JPMorgan will control the JPM Coin ledger, and each coin will be backed by a dollar in JPMorgan accounts, giving the coins a stable value.
In 2017, Jamie Dimon, JPMorgan Chase’s chief executive, declared bitcoin a “fraud” and said that any employee caught trading it would be fired for being “stupid.”
On Thursday, JPMorgan became the first major U.S. bank to introduce its own digital token for real-world use, the latest step in Wall Street’s evolving approach to the blockchain technology that underpins cryptocurrencies like bitcoin and Ether.
Despite questioning bitcoin’s legitimacy, Dimon has said he recognizes blockchain’s potential in the future of the global financial system. And JPMorgan has already released a blockchain platform, Quorum, that several institutions are using to keep track of financial data.
With the announcement of its coin, JPMorgan is widening its experiment and moving to make the idea of digital currencies more palatable to its typically risk-averse corporate customers.
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“Clients engaged us, saying they need a way to move money onto the blockchain,” Umar Farooq, who leads JPMorgan’s blockchain efforts, said in a telephone interview.
The bank’s token is unlikely to shake up the financial system anytime soon. Because it will be run by JPMorgan, it lacks the fundamental qualities that have made cryptocurrencies so radical: the freedom from middlemen and from regulatory oversight.
JPMorgan will control the JPM Coin ledger, and each coin will be backed by a dollar in JPMorgan accounts, giving the coins a stable value. That means JPM Coin will not be subject to the wild price volatility that has drawn speculators to other cryptocurrencies.
The bank is following in the footsteps of several smaller players that have introduced similar digital coins tied to the dollar. A consortium of European banks has been finalizing a similar product, Utility Settlement Coin, that would make it possible to move money between banks more quickly. Several cryptocurrency exchanges already have their own so-called stablecoins.
JPMorgan’s version will be less useful than other similar products because it will not be possible to move it outside the firm’s own systems, at least initially. What’s more, it is still just being tested and is not available to clients yet.
But the entry of a major Wall Street bank into the market shows the mundane ways in which cryptocurrency technology has begun to gain traction in the traditional financial system a year after the prices of bitcoin and other digital tokens crashed in spectacular fashion.
The firm said it began working last year on what became JPM Coin to help its big customers, including major corporations and other banks, move money quickly and securely. (JPMorgan says it provides banking services for about 80 percent of Fortune 500 companies.)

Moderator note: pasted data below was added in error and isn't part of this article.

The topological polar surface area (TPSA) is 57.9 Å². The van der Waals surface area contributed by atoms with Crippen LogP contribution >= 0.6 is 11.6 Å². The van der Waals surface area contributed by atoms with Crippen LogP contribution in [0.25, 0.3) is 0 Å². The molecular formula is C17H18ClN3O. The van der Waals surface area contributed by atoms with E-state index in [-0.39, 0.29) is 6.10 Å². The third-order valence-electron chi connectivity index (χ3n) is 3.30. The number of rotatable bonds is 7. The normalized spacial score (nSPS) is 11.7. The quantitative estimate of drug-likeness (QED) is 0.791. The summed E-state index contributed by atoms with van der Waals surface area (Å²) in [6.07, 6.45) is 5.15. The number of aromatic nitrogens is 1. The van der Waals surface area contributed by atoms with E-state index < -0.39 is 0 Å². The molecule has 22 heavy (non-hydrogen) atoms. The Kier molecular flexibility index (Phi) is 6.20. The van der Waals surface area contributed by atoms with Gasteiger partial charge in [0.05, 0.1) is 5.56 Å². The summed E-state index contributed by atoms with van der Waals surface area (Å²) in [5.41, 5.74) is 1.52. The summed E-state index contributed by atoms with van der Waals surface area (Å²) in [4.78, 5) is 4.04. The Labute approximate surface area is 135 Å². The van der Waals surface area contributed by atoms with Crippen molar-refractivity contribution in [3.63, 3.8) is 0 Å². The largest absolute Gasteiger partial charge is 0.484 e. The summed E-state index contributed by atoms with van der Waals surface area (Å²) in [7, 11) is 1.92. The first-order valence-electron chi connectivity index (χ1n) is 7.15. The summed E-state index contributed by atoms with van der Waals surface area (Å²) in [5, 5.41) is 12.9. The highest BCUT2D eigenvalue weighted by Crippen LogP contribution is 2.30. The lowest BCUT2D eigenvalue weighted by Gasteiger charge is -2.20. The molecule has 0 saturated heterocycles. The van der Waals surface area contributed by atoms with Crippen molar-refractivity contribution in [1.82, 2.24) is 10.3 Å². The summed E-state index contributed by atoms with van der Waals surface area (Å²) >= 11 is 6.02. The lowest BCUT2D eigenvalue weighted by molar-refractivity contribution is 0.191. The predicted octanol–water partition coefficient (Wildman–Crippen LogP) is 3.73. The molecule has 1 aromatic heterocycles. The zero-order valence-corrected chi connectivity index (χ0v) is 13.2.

Essentially, when customers want to move dollars using the bank’s blockchain system, money in their JPMorgan accounts will be converted into JPM Coins, each one backed by $1 in JPMorgan’s accounts.
The token will be able to move nearly instantaneously on the coin’s ledger, which will initially be based on JPMorgan’s Quorum blockchain. Once transfers are competed, the coins can be converted back to dollars.
The advantage of such a token, Farooq said, is speed. Clients that want to move huge sums of money would traditionally need to do so via wire transfer, a process that could take hours or even days. With international transfers, changes in currency-exchange rates during the long lag times could end up adding to customers’ costs.
Farooq said JPMorgan’s offering would be useful for big clients, but not for the smaller speculators who have typically taken an interest in cryptocurrencies.
“This is designed specifically for institutional use cases on blockchain,” he said. “It’s not created to be for public investment.”
Skeptics questioned why a blockchain ledger was necessary to move money between JPMorgan bank accounts.
“JPMorgan’s choice to issue a stablecoin on a closed blockchain is not a new concept,” said Lawson Baker, founder of Relay Zero, a fund that invests in blockchain projects. “It is very similar to corporations’ desires to launch intranets as competition to the open internet system in the 1990s.”
Generally, blockchains are employed when companies want to move data or money between institutions that might otherwise have trouble reconciling accounts. Blockchain technology allows multiple computers to keep a shared set of records.
Barclays, Credit Suisse and several other banks have been developing the Utility Settlement Coin, which uses blockchain technology, to make it easier to transfer money between financial institutions.
JPMorgan said it hoped to increase its coin’s versatility. Over time, for instance, it could be expanded to represent currencies beyond the dollar. First, though, the testing phase must be competed.
After that, JPMorgan plans to work with regulators to gain permission for broader uses of JPM Coin. That process could take at least several months, Farooq said.